Posted on: May 24, 2023, 06:17h.
Last updated on: May 24, 2023, 06:17h.
There’s an old financial market saying that goes “Sell in May and go away.” DraftKings (NASDAQ: DKNG) insiders aren’t going away, but they sure are selling their company’s shares this month.
With the shares up 11% in May and 112% year-to-date, insiders, including co-founders Matthew Kalish and Paul Liberman, are reducing their stakes in the gaming company. Kalish and Liberman co-founded DraftKings with CEO Jason Robins who controls the vast majority of the sportsbook operator’s voting stock.
Recent Form-4 filings with Securities and Exchange Commission (SEC) indicate that DraftKings President Kalish engaged in four transactions between May 8 and 9 — three of which the SEC classified as dispositions, including an outright sale of 36,942 shares on May 8. That trimmed his stake in daily fantasy sports (DFS) provider to 2,754,910 shares and followed three outright sales in March, according to SEC filings. As of May 9, Kalish owned 2,783,219 shares of DraftKings common equity.
For the week ending May 12, the four largest stock sales by gaming industry insiders were all committed by DraftKings executives, according to Form Fore — a research firm that specializes in analysis of Form-4 documents. Kalish led the way $8.98 million in sales that week while Robins followed at $4.86 million. During that week, Liberman dumped $3.24 million worth of the company’s shares while CFO Jason Park pared his stake by $2.80 million.
Speaking of Liberman, Park…
Following two March sales, Liberman sold another 133,333 DraftKings shares on May 9, reducing his position in the common equity to 1.39 million shares, but that figure later increased to 1.72 million following an acquisition, according to the regulatory filings.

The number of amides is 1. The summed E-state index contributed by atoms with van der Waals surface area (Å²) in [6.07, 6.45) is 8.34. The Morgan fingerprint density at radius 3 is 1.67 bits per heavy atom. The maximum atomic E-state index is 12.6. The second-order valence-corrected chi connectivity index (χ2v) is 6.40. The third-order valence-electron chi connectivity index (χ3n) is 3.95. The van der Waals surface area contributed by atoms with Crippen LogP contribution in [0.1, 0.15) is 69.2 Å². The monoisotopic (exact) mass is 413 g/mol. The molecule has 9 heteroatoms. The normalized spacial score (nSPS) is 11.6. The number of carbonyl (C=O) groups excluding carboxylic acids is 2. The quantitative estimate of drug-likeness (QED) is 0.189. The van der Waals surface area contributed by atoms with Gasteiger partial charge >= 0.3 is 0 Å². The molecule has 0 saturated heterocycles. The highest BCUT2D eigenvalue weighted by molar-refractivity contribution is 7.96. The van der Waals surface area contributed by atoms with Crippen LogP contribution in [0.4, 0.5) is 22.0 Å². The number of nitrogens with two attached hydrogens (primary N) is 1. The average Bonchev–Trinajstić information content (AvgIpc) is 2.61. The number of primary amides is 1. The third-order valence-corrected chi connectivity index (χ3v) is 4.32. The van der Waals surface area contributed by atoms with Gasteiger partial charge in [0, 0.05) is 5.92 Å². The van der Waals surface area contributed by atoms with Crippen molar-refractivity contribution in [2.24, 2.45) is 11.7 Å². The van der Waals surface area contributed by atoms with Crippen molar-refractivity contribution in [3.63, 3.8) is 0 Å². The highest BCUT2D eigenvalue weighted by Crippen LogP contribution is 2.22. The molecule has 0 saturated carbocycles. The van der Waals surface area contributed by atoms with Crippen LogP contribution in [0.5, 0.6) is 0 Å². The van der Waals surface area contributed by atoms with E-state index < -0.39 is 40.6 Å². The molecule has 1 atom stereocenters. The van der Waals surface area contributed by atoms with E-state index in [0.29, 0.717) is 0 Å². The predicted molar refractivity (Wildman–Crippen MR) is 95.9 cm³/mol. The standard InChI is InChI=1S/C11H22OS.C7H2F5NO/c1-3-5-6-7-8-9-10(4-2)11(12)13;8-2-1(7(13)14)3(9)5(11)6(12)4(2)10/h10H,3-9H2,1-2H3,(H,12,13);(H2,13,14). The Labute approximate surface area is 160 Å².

In terms of sheer activity, CFO Park appears to be one of the busiest insider sellers of DraftKings. Following four February transactions marked as sales and another three in April, the gaming company’s financial boss engaged in seven sales just this month, according to the SEC.
A May 22 regulatory document indicates Park no longer owns any of his employer’s stock. If that’s accurate, it likely won’t be the case for long because DraftKings — as is the case with many emerging growth companies — frequently uses stock as a form of compensation.
Kalish, Liberman and Robins have a $1 annual salary each, but they also received north of $120 million combined last year in equity-based compensation.
DraftKings Insider Sales Cause for Scrutiny, But…
Due to higher ownership of the stock among retail investors, DraftKings insider sales often draw criticism and scrutiny on social media. Indeed, Guru Focus data confirm that since the start of 2023 the only insider transactions in the stock have been sales — no buys.
However, closer examination is warranted. The volume of insider sales at DraftKings has declined in notable fashion following a massive spike in the months following the operator’s 2020 initial public offering (IPO).
Additionally, while Kalish, Liberman and Robins are ringing the register on portions of their holdings, they remain the three largest insider holders of DraftKings equity. Vanguard is the biggest institutional owner of the stock.
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